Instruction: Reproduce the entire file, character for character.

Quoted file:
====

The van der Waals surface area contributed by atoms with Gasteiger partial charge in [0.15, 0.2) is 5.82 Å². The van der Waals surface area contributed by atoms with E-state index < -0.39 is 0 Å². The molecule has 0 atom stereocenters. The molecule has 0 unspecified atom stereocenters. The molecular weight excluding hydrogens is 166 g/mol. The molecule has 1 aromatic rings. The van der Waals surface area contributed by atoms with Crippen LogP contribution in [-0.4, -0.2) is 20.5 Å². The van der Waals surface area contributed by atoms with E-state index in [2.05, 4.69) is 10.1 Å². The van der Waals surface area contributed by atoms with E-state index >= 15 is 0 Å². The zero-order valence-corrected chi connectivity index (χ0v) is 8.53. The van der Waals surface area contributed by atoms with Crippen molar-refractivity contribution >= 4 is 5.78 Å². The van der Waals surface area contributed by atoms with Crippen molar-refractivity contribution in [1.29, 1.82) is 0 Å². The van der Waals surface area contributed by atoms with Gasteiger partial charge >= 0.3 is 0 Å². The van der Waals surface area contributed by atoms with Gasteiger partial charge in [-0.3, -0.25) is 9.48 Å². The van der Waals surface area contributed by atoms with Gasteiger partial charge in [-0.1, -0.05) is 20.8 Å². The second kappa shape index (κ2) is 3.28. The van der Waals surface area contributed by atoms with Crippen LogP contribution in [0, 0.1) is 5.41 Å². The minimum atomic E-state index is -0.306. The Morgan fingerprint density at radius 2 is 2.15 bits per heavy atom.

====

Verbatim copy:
The van der Waals surface area contributed by atoms with Gasteiger partial charge in [0.15, 0.2) is 5.82 Å². The van der Waals surface area contributed by atoms with E-state index < -0.39 is 0 Å². The molecule has 0 atom stereocenters. The molecule has 0 unspecified atom stereocenters. The molecular weight excluding hydrogens is 166 g/mol. The molecule has 1 aromatic rings. The van der Waals surface area contributed by atoms with Crippen LogP contribution in [-0.4, -0.2) is 20.5 Å². The van der Waals surface area contributed by atoms with E-state index in [2.05, 4.69) is 10.1 Å². The van der Waals surface area contributed by atoms with E-state index >= 15 is 0 Å². The zero-order valence-corrected chi connectivity index (χ0v) is 8.53. The van der Waals surface area contributed by atoms with Crippen molar-refractivity contribution >= 4 is 5.78 Å². The van der Waals surface area contributed by atoms with Crippen molar-refractivity contribution in [1.29, 1.82) is 0 Å². The van der Waals surface area contributed by atoms with Gasteiger partial charge >= 0.3 is 0 Å². The van der Waals surface area contributed by atoms with Gasteiger partial charge in [-0.3, -0.25) is 9.48 Å². The van der Waals surface area contributed by atoms with Gasteiger partial charge in [-0.1, -0.05) is 20.8 Å². The second kappa shape index (κ2) is 3.28. The van der Waals surface area contributed by atoms with Crippen LogP contribution in [0, 0.1) is 5.41 Å². The minimum atomic E-state index is -0.306. The Morgan fingerprint density at radius 2 is 2.15 bits per heavy atom.